Stop the x save the y

I CAN’T FEEL THE outrage. It’s true that Westconnex, the planned motorway to be constructed through and underneath Sydney’s inner west, is bad. It’s a model of combined woeful planning, culture war assumptions about transport, shocking public relations, and kleptonomics: a chuckleheaded set of map lines straight from love-in seminars between baked-in NSW Treasury headcases and cynical bagmen from the usual consultancies. It’s a highway project that would shame Robert Moses, who, when all was said, at least believed in the public good and not simply transport efficiency. It has been and will be a crappy project from the get-go to the eventual ribbon-cutting ceremony, and it should justify every vociferous demonstration, tree ribbon, and lie-in. Yet I can’t quite gather the strength to be infuriated. What is worth saving?


Cup Day Spew

THE FIRST TUESDAY IN November, Melbourne Cup Day, is marked not by the excessive consumption of food and drink, but rather, by its regurgitation. The race that stops a nation also stops it in mid-sentence (‘um, hang on a minute’), bends it at about forty-five degrees at the waist, puts its hands on its knees, then floor-pancakes its lunch across the footpath, or bus floor, or office carpet. There, doesn’t that feel better out than in?


Chicken Roll

THE SPECTACLE IS NOT a sandwich, but a social relation mediated by sandwiches, or so Guy Debord didn’t say. A long week of ridiculous thinkpieces and social media wank, begun by shameless controversialist and charlatan Bernard Salt, just reinforces the prime role of foodstuff-as-ideology.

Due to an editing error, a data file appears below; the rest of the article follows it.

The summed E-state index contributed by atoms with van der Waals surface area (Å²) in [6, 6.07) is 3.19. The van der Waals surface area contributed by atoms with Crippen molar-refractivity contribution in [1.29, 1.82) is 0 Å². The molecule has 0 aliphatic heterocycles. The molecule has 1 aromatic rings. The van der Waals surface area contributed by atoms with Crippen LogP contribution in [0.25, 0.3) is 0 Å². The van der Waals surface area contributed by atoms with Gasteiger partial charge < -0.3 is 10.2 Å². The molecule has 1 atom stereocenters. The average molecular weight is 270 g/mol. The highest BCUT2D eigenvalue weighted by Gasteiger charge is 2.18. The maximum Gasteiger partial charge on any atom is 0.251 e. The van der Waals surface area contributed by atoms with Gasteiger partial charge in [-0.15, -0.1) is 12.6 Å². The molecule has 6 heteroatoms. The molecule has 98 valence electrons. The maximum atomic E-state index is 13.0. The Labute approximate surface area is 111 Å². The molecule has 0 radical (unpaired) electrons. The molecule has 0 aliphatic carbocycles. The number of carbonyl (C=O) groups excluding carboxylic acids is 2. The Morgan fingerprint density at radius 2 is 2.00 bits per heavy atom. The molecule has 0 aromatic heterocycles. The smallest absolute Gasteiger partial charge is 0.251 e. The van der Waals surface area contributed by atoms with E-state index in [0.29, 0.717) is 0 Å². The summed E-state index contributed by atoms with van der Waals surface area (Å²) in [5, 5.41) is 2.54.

UBI et orbi


Says God to Adam, after he and Eve have eaten the fruit,

in toil you shall eat of it all the days of your life;
thorns and thistles it shall bring forth for you;
and you shall eat the plants of the field.
By the sweat of your face
you shall eat bread
until you return to the ground… [Genesis 3:17—19]

The story of the casting-out or ‘Fall’, in which humans are given their divine punishment for knowledge, is one of our most familiar creation stories, in which God sets the terms of human existence unilaterally. Like a boss making a workplace agreement with themself, the story of the Fall is the original greenfields enterprise bargaining agreement. It’s a powerful morality tale which has informed our attitudes and assumptions about work for a very, very long time.



VOTING IS FULL OF ironies. It’s a social activity of selection and choice between alternatives, a functional process so totemic that it’s often confused for democracy itself. When we vote we express a value anonymously in such a way that no one person’s vote is any more worthy than anyone else’s. But it’s not the same as power.


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